bear with me while i continue my just one paragraph a day challenge (the photo a day is just a cherry on top). and just think, if you can’t stand what i’m writing here, you can always join the challenge yourself and do better. in fact, i daaaaare you.
the other day i wrote: there’s simply so much to say and no way to say it. but now, after a couple days of showing up here and trying to get my writing engine going again, i realize that wasn’t the truth. not even remotely the truth.
here is the truth:
there’s simply so much to say and i’m too afraid to say it.
so there it is. yesterday, a post i started about changes i’ve seen in life turned into a weird review of The Sopranos. yep, i went in to write about life, experience, change and wound up veering off into thinking about all the ways Paulie Gualtieri and Christopher Moltisanti get their hearts broken on that show. don’t worry. i’m not going to go all mob psychoanalytical on you again. i’m onto myself. i know what i’m doing. i can smell the fear. i can taste it.
but the real question is: can i and will i be able to write through the fear? i’ve done it before, and i’m pretty sure our ability to write even when we’re scared doesn’t expire with age. so stay tuned to find out. (or did you already leave to go write something better? um, link please!)
i can’t stop watching The Sopranos. i started taping old episodes right after James Gandolfini died. it’s the season where Tony Soprano almost dies after Uncle Junior shoots him in the gut. funny how a show i watched probably a decade ago feels like a totally different show now. the show didn’t change, but i have (and why does everyone keep calling Nurse Jackie Carmela?).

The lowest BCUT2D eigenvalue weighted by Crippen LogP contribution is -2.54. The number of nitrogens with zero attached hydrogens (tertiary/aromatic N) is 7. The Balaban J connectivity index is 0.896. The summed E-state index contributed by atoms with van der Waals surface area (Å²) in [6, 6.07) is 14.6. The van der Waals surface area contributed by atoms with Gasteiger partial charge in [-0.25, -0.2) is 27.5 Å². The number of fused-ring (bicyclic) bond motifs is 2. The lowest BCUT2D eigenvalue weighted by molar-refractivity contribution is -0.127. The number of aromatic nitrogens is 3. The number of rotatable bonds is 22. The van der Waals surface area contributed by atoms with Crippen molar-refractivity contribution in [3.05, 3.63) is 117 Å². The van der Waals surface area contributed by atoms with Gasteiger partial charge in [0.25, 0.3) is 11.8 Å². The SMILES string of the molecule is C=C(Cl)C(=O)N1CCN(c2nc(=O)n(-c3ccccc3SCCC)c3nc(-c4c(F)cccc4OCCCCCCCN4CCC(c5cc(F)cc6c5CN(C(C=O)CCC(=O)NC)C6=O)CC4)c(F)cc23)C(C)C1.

i’m not even sure why i’m watching it, but i’m getting some odd comfort out of it. there’s so much about the show that’s gut-wrenching and tough to stomach, but Gandolfini did such a fine, fine job at playing that complex character, a man with heart, with soul, with the oddest sense of loyalty, with dreams but who also happens to be a mob boss and vicious killer. but damn those doe eyes of his. i guess there’s something about the heartbreak. the constant, ongoing heartbreak particularly in the male characters whose harebrained ideals and hopes are constantly challenged and snuffed out. because it doesn’t really matter if what’s in the heart makes sense, the breaking always feels just the same. and its chipping away is what makes us who we are.
been fretting all day about doing just one. there’s simply so much to say and no way to say it. or is it the opposite? i’m not sure.
i could talk about my day. how it started with goodbye kisses to my boys followed by my thyroid pill, some coffee, and a half a cold bagel with cream cheese left uneaten on the counter and how it’s now slowly coming to an end now, darkening room, bright computer, my cat purring and pressed against my thigh, my mind on her last days before she succumbs to the kidney disease.
what happened in between was a mish mash of things: work, happy and sad news stories, a lengthy backyard chase between two orange dragonflies, exercise, frustration, boredom, being so-so about a striped shirt i used to love, swimming lessons, overcooked steak, undercooked artichokes, and a sleeping husband on the couch.